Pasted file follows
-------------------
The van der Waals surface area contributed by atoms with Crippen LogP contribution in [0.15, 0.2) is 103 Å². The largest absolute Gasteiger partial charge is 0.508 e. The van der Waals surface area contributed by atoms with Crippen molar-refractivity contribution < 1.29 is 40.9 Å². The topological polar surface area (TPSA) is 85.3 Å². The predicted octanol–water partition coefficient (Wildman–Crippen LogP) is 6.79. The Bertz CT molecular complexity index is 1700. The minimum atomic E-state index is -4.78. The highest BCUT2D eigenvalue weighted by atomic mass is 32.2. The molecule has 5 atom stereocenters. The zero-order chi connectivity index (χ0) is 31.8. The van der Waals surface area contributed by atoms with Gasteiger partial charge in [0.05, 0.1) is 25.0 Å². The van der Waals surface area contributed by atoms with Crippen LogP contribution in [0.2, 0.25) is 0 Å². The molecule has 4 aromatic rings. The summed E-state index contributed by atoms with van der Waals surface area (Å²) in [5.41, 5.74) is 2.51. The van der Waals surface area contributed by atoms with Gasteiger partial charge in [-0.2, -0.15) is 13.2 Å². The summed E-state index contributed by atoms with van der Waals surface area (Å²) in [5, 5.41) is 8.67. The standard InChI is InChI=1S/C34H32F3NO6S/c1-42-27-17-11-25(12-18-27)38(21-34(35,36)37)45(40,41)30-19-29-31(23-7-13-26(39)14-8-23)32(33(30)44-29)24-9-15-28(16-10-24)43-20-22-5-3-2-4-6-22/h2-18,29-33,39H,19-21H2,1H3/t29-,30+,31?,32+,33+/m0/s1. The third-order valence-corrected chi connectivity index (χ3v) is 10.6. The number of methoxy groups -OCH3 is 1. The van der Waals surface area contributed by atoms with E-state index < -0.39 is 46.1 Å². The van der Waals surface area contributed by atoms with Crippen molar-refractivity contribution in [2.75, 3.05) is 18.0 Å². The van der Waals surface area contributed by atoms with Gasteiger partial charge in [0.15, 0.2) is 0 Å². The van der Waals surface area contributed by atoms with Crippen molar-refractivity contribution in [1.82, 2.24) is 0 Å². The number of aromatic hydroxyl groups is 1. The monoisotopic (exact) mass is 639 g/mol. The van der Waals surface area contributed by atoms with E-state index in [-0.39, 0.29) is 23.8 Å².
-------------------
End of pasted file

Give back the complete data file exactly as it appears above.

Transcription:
The van der Waals surface area contributed by atoms with Crippen LogP contribution in [0.15, 0.2) is 103 Å². The largest absolute Gasteiger partial charge is 0.508 e. The van der Waals surface area contributed by atoms with Crippen molar-refractivity contribution < 1.29 is 40.9 Å². The topological polar surface area (TPSA) is 85.3 Å². The predicted octanol–water partition coefficient (Wildman–Crippen LogP) is 6.79. The Bertz CT molecular complexity index is 1700. The minimum atomic E-state index is -4.78. The highest BCUT2D eigenvalue weighted by atomic mass is 32.2. The molecule has 5 atom stereocenters. The zero-order chi connectivity index (χ0) is 31.8. The van der Waals surface area contributed by atoms with Gasteiger partial charge in [0.05, 0.1) is 25.0 Å². The van der Waals surface area contributed by atoms with Crippen LogP contribution in [0.2, 0.25) is 0 Å². The molecule has 4 aromatic rings. The summed E-state index contributed by atoms with van der Waals surface area (Å²) in [5.41, 5.74) is 2.51. The van der Waals surface area contributed by atoms with Gasteiger partial charge in [-0.2, -0.15) is 13.2 Å². The summed E-state index contributed by atoms with van der Waals surface area (Å²) in [5, 5.41) is 8.67. The standard InChI is InChI=1S/C34H32F3NO6S/c1-42-27-17-11-25(12-18-27)38(21-34(35,36)37)45(40,41)30-19-29-31(23-7-13-26(39)14-8-23)32(33(30)44-29)24-9-15-28(16-10-24)43-20-22-5-3-2-4-6-22/h2-18,29-33,39H,19-21H2,1H3/t29-,30+,31?,32+,33+/m0/s1. The third-order valence-corrected chi connectivity index (χ3v) is 10.6. The number of methoxy groups -OCH3 is 1. The van der Waals surface area contributed by atoms with E-state index < -0.39 is 46.1 Å². The van der Waals surface area contributed by atoms with Crippen molar-refractivity contribution in [2.75, 3.05) is 18.0 Å². The van der Waals surface area contributed by atoms with Gasteiger partial charge in [0.15, 0.2) is 0 Å². The van der Waals surface area contributed by atoms with Crippen molar-refractivity contribution in [1.82, 2.24) is 0 Å². The number of aromatic hydroxyl groups is 1. The monoisotopic (exact) mass is 639 g/mol. The van der Waals surface area contributed by atoms with E-state index in [-0.39, 0.29) is 23.8 Å².